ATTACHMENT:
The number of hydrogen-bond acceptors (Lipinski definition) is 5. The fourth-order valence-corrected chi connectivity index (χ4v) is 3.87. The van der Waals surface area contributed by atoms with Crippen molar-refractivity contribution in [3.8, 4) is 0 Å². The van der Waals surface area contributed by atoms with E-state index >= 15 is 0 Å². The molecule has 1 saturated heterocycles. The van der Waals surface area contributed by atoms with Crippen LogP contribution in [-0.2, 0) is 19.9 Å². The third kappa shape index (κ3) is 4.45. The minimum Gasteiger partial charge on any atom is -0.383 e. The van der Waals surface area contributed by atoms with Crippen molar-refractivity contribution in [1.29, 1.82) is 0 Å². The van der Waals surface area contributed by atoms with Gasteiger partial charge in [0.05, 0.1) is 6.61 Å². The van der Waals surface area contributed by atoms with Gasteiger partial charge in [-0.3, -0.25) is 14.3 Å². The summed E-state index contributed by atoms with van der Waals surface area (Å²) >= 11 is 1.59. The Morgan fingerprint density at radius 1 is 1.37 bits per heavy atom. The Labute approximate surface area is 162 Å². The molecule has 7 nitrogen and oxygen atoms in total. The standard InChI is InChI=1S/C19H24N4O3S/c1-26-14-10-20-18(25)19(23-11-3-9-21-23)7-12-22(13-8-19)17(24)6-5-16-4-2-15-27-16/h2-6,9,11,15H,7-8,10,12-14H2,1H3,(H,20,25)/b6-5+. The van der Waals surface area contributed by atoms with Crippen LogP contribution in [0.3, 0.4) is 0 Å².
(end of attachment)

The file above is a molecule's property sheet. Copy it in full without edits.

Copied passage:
The number of hydrogen-bond acceptors (Lipinski definition) is 5. The fourth-order valence-corrected chi connectivity index (χ4v) is 3.87. The van der Waals surface area contributed by atoms with Crippen molar-refractivity contribution in [3.8, 4) is 0 Å². The van der Waals surface area contributed by atoms with E-state index >= 15 is 0 Å². The molecule has 1 saturated heterocycles. The van der Waals surface area contributed by atoms with Crippen LogP contribution in [-0.2, 0) is 19.9 Å². The third kappa shape index (κ3) is 4.45. The minimum Gasteiger partial charge on any atom is -0.383 e. The van der Waals surface area contributed by atoms with Crippen molar-refractivity contribution in [1.29, 1.82) is 0 Å². The van der Waals surface area contributed by atoms with Gasteiger partial charge in [0.05, 0.1) is 6.61 Å². The van der Waals surface area contributed by atoms with Gasteiger partial charge in [-0.3, -0.25) is 14.3 Å². The summed E-state index contributed by atoms with van der Waals surface area (Å²) >= 11 is 1.59. The Morgan fingerprint density at radius 1 is 1.37 bits per heavy atom. The Labute approximate surface area is 162 Å². The molecule has 7 nitrogen and oxygen atoms in total. The standard InChI is InChI=1S/C19H24N4O3S/c1-26-14-10-20-18(25)19(23-11-3-9-21-23)7-12-22(13-8-19)17(24)6-5-16-4-2-15-27-16/h2-6,9,11,15H,7-8,10,12-14H2,1H3,(H,20,25)/b6-5+. The van der Waals surface area contributed by atoms with Crippen LogP contribution in [0.3, 0.4) is 0 Å².